Mr Heinecker pointed out, “Whether EEP, silent mode or assistance systems, many individual components result in a noise-optimised package at the end. We continually optimise our equipment and conduct our own foundation research as well as participating in publicly subsidised research projects.”
CBC silent cutters
Besides drilling rigs, noise reduction is also a priority for Bauer’s cutting technology. The EEP has been designed for the company’s cutter carrier machine, the MC duty-cycle cranes. The cutter itself produces low levels of noise and cutting is ultimately a low-vibration and thus low-noise method.
Bauer has further developed a compact series of cutters with low noise emissions, the CBC silent cutter. Two models are available - the CBC 30 for cutting depths of up to 80 m, and the CBC 45 for cutting depths of up to 120 m. The units feature a hydraulic power pack, which ensures silent operation.
The power pack is not permanently attached to the rear of the support frame as usual, but can be positioned on the side or even separately next to the support frame and connected via hydraulic lines. “This modular system, which is also available as a low headroom variant, offers maximum flexibility even in very tight spaces,” said Leonhard Weixler, head of business unit diaphragm wall technique at Bauer Maschinen GmbH.
The power pack is housed in a container with a length of 6 m, width of 2.5 m and height of 2.5 m. Compared with the standard MC duty-cycle crane from Bauer, the silent cutter produces noise emissions that are 3 dB(A) lower, which corresponds to approximately half of the perceived noise as described above. “That’s a major step,” said Mr Weixler. “This is possible because the separate power pack provides extra volume for noise insulation.”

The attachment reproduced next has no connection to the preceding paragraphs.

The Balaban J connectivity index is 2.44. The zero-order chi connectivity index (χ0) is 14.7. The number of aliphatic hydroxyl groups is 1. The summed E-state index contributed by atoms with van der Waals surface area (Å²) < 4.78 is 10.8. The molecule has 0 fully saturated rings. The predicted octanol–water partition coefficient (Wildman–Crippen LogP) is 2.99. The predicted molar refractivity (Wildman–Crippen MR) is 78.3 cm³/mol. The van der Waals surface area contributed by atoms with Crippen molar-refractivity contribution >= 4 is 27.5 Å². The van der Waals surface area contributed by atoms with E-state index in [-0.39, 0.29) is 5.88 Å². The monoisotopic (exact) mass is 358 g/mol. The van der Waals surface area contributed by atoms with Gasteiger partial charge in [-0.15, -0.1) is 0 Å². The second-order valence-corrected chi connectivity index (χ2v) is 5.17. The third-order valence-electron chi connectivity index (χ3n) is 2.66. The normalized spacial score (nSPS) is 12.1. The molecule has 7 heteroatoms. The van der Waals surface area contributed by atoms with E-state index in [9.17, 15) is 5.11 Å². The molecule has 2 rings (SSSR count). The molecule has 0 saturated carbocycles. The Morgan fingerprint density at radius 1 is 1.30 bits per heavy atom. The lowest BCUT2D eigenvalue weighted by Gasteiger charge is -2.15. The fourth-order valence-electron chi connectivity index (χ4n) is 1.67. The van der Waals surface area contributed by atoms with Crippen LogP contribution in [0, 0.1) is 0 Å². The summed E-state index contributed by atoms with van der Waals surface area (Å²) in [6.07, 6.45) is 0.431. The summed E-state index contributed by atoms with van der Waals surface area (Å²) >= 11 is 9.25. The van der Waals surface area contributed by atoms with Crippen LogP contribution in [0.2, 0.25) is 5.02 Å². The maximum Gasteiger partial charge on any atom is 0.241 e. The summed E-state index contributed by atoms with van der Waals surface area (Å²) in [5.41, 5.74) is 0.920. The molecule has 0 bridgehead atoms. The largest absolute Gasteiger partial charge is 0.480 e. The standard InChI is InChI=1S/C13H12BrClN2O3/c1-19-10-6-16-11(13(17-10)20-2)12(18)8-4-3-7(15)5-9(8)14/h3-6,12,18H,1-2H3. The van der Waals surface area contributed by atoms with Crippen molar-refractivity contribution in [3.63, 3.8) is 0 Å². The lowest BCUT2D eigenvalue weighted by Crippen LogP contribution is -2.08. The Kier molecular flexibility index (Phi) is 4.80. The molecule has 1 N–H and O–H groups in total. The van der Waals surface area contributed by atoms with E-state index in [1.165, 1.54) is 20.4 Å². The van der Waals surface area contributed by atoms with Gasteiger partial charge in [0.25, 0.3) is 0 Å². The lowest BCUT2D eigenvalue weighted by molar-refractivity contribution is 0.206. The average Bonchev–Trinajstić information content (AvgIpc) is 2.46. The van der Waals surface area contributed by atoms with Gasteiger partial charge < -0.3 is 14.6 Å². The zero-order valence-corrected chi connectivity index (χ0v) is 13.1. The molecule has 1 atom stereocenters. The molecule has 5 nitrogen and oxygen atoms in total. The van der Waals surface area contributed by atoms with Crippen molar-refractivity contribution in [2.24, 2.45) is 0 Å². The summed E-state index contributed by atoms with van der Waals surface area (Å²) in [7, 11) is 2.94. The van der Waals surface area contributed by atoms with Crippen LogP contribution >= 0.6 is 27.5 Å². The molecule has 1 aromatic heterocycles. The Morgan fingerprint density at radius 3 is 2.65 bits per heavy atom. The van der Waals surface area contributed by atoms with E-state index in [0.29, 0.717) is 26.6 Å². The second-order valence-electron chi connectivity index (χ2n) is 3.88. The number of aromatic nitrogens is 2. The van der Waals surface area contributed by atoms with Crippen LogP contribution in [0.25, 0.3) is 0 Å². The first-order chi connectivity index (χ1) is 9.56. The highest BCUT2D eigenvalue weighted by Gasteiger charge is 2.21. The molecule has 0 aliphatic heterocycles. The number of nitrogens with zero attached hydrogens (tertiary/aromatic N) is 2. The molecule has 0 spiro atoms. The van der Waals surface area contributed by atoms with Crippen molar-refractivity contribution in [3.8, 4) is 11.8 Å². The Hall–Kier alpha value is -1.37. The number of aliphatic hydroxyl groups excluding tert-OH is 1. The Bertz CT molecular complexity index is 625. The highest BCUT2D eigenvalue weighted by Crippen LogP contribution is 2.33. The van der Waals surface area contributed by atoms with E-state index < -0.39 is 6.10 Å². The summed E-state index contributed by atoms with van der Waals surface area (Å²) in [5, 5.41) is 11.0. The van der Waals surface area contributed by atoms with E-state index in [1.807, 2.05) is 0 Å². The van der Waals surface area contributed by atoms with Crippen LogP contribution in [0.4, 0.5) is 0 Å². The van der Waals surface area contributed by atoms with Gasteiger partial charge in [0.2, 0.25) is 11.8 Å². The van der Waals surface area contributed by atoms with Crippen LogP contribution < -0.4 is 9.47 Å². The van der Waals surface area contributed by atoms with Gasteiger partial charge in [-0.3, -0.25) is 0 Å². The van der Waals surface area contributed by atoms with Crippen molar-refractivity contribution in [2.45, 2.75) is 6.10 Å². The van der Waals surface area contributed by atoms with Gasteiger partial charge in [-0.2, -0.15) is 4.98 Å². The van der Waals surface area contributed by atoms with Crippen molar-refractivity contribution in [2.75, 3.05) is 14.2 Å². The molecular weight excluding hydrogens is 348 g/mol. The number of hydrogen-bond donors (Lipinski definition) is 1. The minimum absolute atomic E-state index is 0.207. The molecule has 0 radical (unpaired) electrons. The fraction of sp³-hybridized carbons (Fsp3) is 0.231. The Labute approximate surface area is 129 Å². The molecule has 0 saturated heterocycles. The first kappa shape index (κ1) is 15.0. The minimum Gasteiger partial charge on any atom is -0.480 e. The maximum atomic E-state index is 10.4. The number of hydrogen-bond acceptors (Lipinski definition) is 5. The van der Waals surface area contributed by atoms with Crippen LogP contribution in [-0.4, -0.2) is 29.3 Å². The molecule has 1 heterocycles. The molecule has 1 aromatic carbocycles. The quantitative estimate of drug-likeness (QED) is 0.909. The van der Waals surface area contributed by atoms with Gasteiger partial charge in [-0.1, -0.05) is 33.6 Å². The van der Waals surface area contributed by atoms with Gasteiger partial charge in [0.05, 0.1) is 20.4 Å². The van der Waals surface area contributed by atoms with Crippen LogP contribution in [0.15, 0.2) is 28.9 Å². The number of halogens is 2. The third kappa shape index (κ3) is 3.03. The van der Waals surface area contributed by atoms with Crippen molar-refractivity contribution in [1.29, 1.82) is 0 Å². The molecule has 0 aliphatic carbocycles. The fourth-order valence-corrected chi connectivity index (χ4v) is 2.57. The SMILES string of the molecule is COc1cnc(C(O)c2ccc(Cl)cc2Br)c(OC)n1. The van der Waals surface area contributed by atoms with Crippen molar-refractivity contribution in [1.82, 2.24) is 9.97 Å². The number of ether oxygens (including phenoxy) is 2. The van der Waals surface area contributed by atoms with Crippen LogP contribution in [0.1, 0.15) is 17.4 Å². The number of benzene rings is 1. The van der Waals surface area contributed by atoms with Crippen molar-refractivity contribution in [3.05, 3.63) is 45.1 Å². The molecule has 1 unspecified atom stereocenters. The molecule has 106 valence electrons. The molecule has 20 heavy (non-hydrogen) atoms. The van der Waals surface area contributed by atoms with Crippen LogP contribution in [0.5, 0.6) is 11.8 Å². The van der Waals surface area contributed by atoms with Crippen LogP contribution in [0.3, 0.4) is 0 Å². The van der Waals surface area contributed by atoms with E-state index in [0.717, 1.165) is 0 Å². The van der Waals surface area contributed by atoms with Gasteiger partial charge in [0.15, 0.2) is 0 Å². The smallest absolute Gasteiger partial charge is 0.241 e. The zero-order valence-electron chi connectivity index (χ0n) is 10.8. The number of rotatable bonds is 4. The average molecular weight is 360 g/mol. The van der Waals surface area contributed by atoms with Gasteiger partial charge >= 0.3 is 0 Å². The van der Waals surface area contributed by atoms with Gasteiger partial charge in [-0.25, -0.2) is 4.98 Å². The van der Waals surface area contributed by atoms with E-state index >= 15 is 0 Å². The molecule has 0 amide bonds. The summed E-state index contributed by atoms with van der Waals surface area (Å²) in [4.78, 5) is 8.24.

The CBC silent cutters are ideal for use in urban environment projects, such as subway construction, where noise regulations can be very strict. “If the equipment needs to operate 24 hours a day in the city centre, it needs to be appropriately quiet. The factors here are official requirements, health requirements and, last but not least, economic considerations,” explained Mr Weixler.
Bauer’s silent cutters have also been introduced around the world. In 2014, the CBC 45 was deployed for foundation engineering work on subway shafts in the narrow urban canyons of Singapore. At the in-house exhibition in 2017, Bauer presented a CBC 30 compact cutter with low headroom configuration featuring a height of just 6 m; additionally, a CBC 30 is currently in production for future use in the US.
In 2018, Bauer handed over a CBC 45 to a long-established customer from Japan. And as part of the Grand Paris Express project, multiple compact CBC silent cutters have been used and continue to be used alongside numerous standard Bauer cutter systems consisting of a MC duty-cycle crane and BC cutter.
Images: Bauer Group